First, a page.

Happy hunting!


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Subject: RE: The Foggy Dew[East Anglian Version]
From: MGM·Lion
Date: 16 Oct 12 - 11:25 AM

"I haven't said anything about it being a phrase in common usage

So what's this then?

Michael, why can't you just accept that in the late 18thc the phrase 'foggy dew' was used to describe the dew that lies on the grass during foggy conditions

A phrase claimed to have been used at a particular, specified time ('late 18thc') surely carries the implication of its having been in common use at that time. How else is one to interpret your "why can't just accept" question above?

~M~


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Subject: RE: The Foggy Dew[East Anglian Version]
From: MGM·Lion
Date: 16 Oct 12 - 11:52 AM

And I am NOT 'pushing hidden meaning'. I merely referred once to a work in which one such was suggested by someone else, written some years ago so perhaps unknown to the next generation ~~ piece of info that I thought might be of interest to some reading this thread who had not come across it before. That's what Mudcat threads are FOR, isn't it?

Why this had made me such an object of obloquy & attack and INACCURATE denunciation from Mike Y ("why, oh why", "spouting", "rubbish") & Steve G ("desperate", "pushing hidden meaning"), I am utterly at a loss to say.

But I will say that I regard it as spiteful and derogatory and unnecessary, and should be much obliged if you would desist. It is distressing me, I do not mind telling you ~~ and I do not normally suffer from a paranoid personality.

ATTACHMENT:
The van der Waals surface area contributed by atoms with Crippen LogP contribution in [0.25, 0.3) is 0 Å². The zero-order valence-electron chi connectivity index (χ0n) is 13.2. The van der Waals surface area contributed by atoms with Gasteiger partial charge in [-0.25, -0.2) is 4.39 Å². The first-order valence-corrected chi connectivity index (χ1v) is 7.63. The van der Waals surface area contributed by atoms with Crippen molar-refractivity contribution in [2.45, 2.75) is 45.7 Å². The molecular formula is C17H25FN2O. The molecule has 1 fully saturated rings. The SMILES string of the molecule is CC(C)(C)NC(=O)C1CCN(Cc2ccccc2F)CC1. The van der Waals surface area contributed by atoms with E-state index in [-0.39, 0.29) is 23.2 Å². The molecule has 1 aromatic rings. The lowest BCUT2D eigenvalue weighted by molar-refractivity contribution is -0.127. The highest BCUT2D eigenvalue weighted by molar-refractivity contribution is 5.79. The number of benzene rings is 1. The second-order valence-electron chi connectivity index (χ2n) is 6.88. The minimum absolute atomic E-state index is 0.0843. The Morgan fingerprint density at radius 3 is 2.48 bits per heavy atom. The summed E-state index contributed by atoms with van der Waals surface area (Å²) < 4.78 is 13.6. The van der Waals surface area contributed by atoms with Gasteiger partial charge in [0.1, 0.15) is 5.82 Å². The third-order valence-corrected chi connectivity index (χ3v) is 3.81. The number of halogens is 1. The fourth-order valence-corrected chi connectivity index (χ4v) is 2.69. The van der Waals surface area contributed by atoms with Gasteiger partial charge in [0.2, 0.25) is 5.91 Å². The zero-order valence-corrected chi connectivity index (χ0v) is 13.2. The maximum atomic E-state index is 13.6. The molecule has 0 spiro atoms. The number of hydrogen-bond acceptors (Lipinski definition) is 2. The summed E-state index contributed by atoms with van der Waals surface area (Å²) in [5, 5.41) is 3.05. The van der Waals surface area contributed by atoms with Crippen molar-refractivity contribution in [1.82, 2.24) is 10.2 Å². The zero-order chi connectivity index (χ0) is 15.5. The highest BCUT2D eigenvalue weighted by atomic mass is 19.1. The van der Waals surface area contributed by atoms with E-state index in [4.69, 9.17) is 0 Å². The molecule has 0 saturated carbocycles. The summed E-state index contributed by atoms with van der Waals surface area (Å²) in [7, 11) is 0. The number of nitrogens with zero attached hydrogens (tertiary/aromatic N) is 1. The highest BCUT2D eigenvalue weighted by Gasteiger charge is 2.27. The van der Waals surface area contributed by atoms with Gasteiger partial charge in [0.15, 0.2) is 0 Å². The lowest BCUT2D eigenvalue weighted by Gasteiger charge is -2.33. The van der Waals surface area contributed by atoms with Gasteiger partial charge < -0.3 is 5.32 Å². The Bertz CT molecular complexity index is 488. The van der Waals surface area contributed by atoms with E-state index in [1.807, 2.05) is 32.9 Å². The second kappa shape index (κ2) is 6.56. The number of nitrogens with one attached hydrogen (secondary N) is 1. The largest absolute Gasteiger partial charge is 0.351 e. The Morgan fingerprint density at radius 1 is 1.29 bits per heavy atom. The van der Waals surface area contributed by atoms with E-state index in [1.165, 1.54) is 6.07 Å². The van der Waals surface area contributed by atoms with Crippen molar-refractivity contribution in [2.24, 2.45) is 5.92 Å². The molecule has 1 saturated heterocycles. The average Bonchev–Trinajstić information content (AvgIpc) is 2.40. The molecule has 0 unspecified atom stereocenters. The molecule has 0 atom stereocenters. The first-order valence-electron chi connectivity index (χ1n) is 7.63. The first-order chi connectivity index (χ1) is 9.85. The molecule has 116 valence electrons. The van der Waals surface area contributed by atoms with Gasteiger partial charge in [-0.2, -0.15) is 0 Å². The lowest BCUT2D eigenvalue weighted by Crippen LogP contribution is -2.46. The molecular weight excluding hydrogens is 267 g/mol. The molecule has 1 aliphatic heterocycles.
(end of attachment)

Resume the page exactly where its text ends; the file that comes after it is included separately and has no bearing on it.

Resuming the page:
"Pushing hidden meaning" up your drivelly rectum, Gardham. Which, as regulars on Mudcat should recognise, is a far-out extreme of abuse for me, who generally avoid such locutions altogether, as unworthy & counterproductive.

~Michael~


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Subject: RE: The Foggy Dew[East Anglian Version]
From: MGM·Lion
Date: 16 Oct 12 - 11:57 AM

...and unmannerly. I cool down, and apologise unreservedly for such an outburst; to Steve and everybody.


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Subject: RE: The Foggy Dew[East Anglian Version]
From: Steve Gardham
Date: 16 Oct 12 - 06:09 PM

Michael,
I apologise also for contributing to your outburst.

My comment doesn't imply at all that the phrase was in common usage, just that it was being used more than once in several song titles for whatever reason.

If you're not pushing hidden meanings then why are we arguing?


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Subject: RE: The Foggy Dew[East Anglian Version]
From: MGM·Lion
Date: 16 Oct 12 - 11:24 PM

Good morning, Steve.

Mainly because of your constant accusations that I was continually pursuing hidden meanings, a practice I kept reiterating that I dislike generally, when all I had done was cite one other person's opinion on them just once. So, now you appear to have apologised for having done so, let's stop arguing, shall we?

~M~


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Subject: RE: The Foggy Dew[East Anglian Version]
From: Steve Gardham
Date: 17 Oct 12 - 04:35 AM

Absolutely. There are few enough of us around to start falling out over nothing. Best wishes.    Steve


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Subject: RE: The Foggy Dew[East Anglian Version]
From: MGM·Lion
Date: 17 Oct 12 - 01:51 PM

For info -- I have started a new thread, referring back to this one, about the rare occasions when I think it might be appropriate to suggest "hidden meanings". It is called Hunting Hidden Meanings.

~M~


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Subject: RE: The Foggy Dew[East Anglian Version]
From: The Sandman
Date: 18 Oct 12 - 01:31 PM

i like singing the song


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Subject: RE: The Foggy Dew[East Anglian Version]
From: Steve Gardham
Date: 18 Oct 12 - 01:36 PM

So do I, Dick. It's a good song whatever interpretation you want to put on it.